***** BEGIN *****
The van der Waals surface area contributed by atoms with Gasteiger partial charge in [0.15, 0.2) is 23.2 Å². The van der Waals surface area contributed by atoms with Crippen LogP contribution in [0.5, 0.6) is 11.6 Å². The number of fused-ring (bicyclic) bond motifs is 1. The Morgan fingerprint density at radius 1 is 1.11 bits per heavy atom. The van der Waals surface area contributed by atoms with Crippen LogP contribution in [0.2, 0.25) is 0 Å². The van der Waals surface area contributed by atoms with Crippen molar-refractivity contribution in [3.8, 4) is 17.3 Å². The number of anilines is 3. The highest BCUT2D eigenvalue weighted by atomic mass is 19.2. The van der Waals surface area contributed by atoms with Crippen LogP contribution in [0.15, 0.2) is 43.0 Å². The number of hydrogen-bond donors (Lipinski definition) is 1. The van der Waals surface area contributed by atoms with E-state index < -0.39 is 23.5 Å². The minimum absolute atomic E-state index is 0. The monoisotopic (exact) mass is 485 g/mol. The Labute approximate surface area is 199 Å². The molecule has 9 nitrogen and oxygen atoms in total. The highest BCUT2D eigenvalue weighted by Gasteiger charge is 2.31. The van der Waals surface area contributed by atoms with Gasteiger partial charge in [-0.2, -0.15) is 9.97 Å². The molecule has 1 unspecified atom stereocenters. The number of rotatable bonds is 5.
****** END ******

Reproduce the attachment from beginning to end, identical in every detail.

The van der Waals surface area contributed by atoms with Gasteiger partial charge in [0.15, 0.2) is 23.2 Å². The van der Waals surface area contributed by atoms with Crippen LogP contribution in [0.5, 0.6) is 11.6 Å². The number of fused-ring (bicyclic) bond motifs is 1. The Morgan fingerprint density at radius 1 is 1.11 bits per heavy atom. The van der Waals surface area contributed by atoms with Crippen LogP contribution in [0.2, 0.25) is 0 Å². The van der Waals surface area contributed by atoms with Crippen molar-refractivity contribution in [3.8, 4) is 17.3 Å². The number of anilines is 3. The highest BCUT2D eigenvalue weighted by atomic mass is 19.2. The van der Waals surface area contributed by atoms with Crippen LogP contribution in [0.15, 0.2) is 43.0 Å². The number of hydrogen-bond donors (Lipinski definition) is 1. The van der Waals surface area contributed by atoms with E-state index < -0.39 is 23.5 Å². The minimum absolute atomic E-state index is 0. The monoisotopic (exact) mass is 485 g/mol. The Labute approximate surface area is 199 Å². The molecule has 9 nitrogen and oxygen atoms in total. The highest BCUT2D eigenvalue weighted by Gasteiger charge is 2.31. The van der Waals surface area contributed by atoms with Gasteiger partial charge in [-0.2, -0.15) is 9.97 Å². The molecule has 1 unspecified atom stereocenters. The number of rotatable bonds is 5.